Unlike the papal villas of sixteenth- and seventeenth-century Latium, where the villa owner controlled or was closely associated with the political, economic, and social life of the surrounding territory, Lombard villas were oases of private control and display. As one moved from the contested terrain of the landscape surrounding the villa through the grand court and into the villa itself (and back out into the garden) the progression was one of increasing class segregation and social control, though that control varied in its form and function. Dal Re’s views and descriptions may not show us exactly what these gardens looked like, then, but they reveal a mindset, a way of looking at and thinking about the world. The gardens served as the scenographic background against which the conspicuous consumption of the estate owner and his private guests could be displayed. As such, they served as another mechanism for the workings of the finely differentiated hierarchy of status within the Lombard elite.


1 The information in this essay derives from my book, The Nature of Authority: Villa Culture, Landscape, and Representation in Eigtheenth-Century Lombardy (University Park: Penn State University Press, 2003). See also Marc’Antonio Dal Re, Ville di delizie o siano palaggi camparecci nello Stato di Milano (Milan: 1726–27), and his two volumes by the same title published in 1743. On Castellazzo di Bollate, see Leonardi, Domenico Felice, and Marc’Antonio Dal Re, Le delizie della Villa di Castellazzo descritte in verso (Milan: G. R. Malatesta, 1743); Ferrario, Patrizia, ‘La Regia Villa’: Il Castellazzo degli Arconati fra seicento e settecento (Bollate: Rotary Club Bollate Nirone, 1996). Castellazzo also appears in the 1726–27 edition of the Ville di delizie.

2 On the agricultural history of Lombardy, see Andrea Caizzi, “A Well-Balanced Land,” in Lombardia by Andrea Caizzi, transl. Rudolf G. Carpanini, Daphne Hughes and Patricia Kennan (Milan: Electa, 1976); Fernand Braudel, The Mediterranean World and the Mediterranean in the Age of Phillip II, Vol. 1, transl. Sian Reynolds (New York: Harper & Row, 1949, 1966, 1972), 72–75; Luisa Chiappa Mauri, Paesaggi rurali di Lombardi, secoli XII–XV (Rome: Laterza, 1990), Chapter 2. See also Emilio Sereni, History of the Italian Agricultural Landscape transl. R. Burr Litchfield (Princeton: Princeton University Press, 1997).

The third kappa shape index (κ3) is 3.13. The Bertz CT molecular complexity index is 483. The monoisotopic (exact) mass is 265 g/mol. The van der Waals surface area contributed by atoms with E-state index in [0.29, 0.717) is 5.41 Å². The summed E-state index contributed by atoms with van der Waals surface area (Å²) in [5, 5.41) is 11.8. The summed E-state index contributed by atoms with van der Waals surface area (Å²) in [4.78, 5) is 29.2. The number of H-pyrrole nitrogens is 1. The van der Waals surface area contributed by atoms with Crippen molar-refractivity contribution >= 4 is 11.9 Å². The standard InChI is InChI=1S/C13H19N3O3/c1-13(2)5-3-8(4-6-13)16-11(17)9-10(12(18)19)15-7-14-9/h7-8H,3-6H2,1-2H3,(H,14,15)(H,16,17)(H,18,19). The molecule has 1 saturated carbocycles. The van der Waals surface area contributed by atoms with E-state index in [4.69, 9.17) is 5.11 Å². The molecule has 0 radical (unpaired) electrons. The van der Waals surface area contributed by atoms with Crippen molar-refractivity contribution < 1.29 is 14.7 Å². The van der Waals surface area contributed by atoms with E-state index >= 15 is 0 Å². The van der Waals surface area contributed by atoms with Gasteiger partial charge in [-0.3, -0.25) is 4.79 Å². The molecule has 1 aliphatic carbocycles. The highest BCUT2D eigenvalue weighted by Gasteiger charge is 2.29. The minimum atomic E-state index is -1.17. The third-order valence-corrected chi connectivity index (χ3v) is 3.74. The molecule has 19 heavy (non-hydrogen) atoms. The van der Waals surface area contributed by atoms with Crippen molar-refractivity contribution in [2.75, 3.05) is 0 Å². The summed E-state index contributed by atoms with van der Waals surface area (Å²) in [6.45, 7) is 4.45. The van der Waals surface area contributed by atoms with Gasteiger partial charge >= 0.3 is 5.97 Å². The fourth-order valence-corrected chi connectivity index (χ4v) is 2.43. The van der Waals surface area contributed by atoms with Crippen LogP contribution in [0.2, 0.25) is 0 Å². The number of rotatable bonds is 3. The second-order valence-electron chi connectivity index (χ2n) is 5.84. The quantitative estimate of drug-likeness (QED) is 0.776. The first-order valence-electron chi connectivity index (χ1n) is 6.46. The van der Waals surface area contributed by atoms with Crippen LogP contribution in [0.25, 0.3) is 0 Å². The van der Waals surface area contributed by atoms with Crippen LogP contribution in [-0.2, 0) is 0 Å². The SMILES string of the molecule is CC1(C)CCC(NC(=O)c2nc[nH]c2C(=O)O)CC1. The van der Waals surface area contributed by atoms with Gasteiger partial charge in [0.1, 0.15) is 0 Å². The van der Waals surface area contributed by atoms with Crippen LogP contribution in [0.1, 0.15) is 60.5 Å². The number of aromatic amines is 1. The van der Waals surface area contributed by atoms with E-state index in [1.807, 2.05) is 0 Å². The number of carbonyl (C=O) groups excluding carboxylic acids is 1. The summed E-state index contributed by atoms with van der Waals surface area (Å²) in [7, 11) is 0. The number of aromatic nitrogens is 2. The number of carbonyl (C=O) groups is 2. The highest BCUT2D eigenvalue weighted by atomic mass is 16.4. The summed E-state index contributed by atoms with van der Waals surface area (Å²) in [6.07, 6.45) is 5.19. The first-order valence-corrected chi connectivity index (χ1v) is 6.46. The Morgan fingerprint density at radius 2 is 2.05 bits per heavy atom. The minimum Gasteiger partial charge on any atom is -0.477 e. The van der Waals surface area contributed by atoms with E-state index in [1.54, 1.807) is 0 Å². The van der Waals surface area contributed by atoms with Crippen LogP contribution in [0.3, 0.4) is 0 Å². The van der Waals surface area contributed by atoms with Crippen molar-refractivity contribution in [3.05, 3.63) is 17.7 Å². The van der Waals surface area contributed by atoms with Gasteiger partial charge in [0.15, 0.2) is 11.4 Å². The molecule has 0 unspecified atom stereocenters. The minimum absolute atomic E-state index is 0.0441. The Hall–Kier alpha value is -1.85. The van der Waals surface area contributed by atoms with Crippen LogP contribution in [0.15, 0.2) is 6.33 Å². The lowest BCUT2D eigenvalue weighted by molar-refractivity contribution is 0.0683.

3 On the political history of Lombardy in the eigheenth century, see Leopoldo Marchetti, Milano nel settecento (Milan: Pio Istituto dei Rachitici, 1961), 7–31; Olwen Hufton, Europe: Privilege and Protest, 1730–1789 (Ithaca, NY: Cornell University Press, 1980), Chapter 6; J. M. Roberts, “Lombardy” in The European Nobility in the Eighteenth Century, ed. A. M. Goodwin (London: Adam and Charles Black, 1953), 60–61; H. M. Scott, ed., Enlightened Absolutism: Reform and Reformers in Later Eighteenth-Century Europe (Ann Arbor, MI: The University of Michigan Press, 1990).

4 Raffaele Bagnoli, Ville, castelli, cascinali in Lombardia (Milan: Libreria Meravigli, 1979), p. 72.

5 For more information on the architecture of Lombard villas in this period, see Pier Fausto Bagatti Valsecchi, “Le ville storiche nell’ambiente lombardo” in L’età della riforme. Vol. 3 of Lombardia: Il territorio, l’ambiente, il paesaggio ed. Carlo Pirovano (Milan: Electa, 1983); Francesco Süss, Le ville del territorio milanese: Apetti storici e architettonici Vol, 1, (Milan: Silvana, 1988), Carlo Perogalli and Paolo Favole, Ville dei navigli lombardi (Milan: Edizioni SISAR, 1967. Reprint, Milan: Rusconi, 1982).

6 Scholarship on Lombard gardens in extremely limited, but see Paolo Cottini, Giardini di Lombardia: Dalle origini all’età barocca (Varese: Edizioni Lativa, 1994); Margherita Azzi Visentini, L’arte dei giardini: Dal XIV al XIX secolo, Vol. 2 (Milan: Edizioni il Polifilo, 1999); Virgilio Vercelloni, Il giardino a Milano per pocchi e per tutti, 1288-1945, (Milan: Edizioni Archivolto, 1986). See also Antoine-Joseph Dézallier d’Argenville, The Theory and Practice of Garden Art, transl. John James from the French of 1709 (London: Geo. James, 1712).

7 In addition to Cottini’s text, cited above, see Giovanni Battista Ferrari, Flora, overo cultura di Fiori, translated by Lodovico Aureli from the Latin of 1633 (Rome: Facciotti, 1638); Elisabeth Blair MacDougall, “A Cardinal’s Bulb Garden: A Giardino Segreto at the Palazzo Barberini in Rome,” in Fountains, Statues, and Flowers: Studies in Italian Gardens of the Sixteenth and Seventeenth Centuries, (Washington, DC: Dumbarton Oaks, 1994), particularly pp. 226–27, where MacDougall discusses Ferrari’s treatise on flowers and the importance of flower collecting throughout Europe. See also Claudia Lazzaro, The Italian Renaissance Garden: From the Conventions of Planting, Design, and Ornament to the Grand Gardens of Sixteenth-Century Central Italy, (New Haven: Yale University Press, 1990), p. 324.

Click on the thumbnails below for a full view of the images. All images are from Dal Re's 1743 book on the Villa Arconati unless otherwise noted.

Villa Arconati, General plan of the palace and gardens

Villa Arconati, View of the palace and gardens showing their agricultural context

View of the navigable canal adjacent to another Lombard villa, the Villa Archinti in Robecco (1726)

Villa Arconati, View of the palace from the garden side

Example of a U-shaped plan at another Lombard villa, the Villa Archinti at Robecco (1726)

Villa Arconati, View of the courtyard showing the U-shaped plan

Villa Arconati, Theater of Diana at the terminus of the main axis

Villa Arconati, View of the casino in the garden

Villa Arconati, View of the small casino

Villa Arconati, Perspective of the eight statues

Villa Arconati, Espalier in the limonaia

Villa Arconati, Theater of Andromeda

Villa Arconati, Theater of Pompey

Villa Arconati, Bowling green

Villa Arconati, Theater of the surprise piazza
Villa Arconati, The menagerie

Villa Arconati, The berceau that served as a garden theater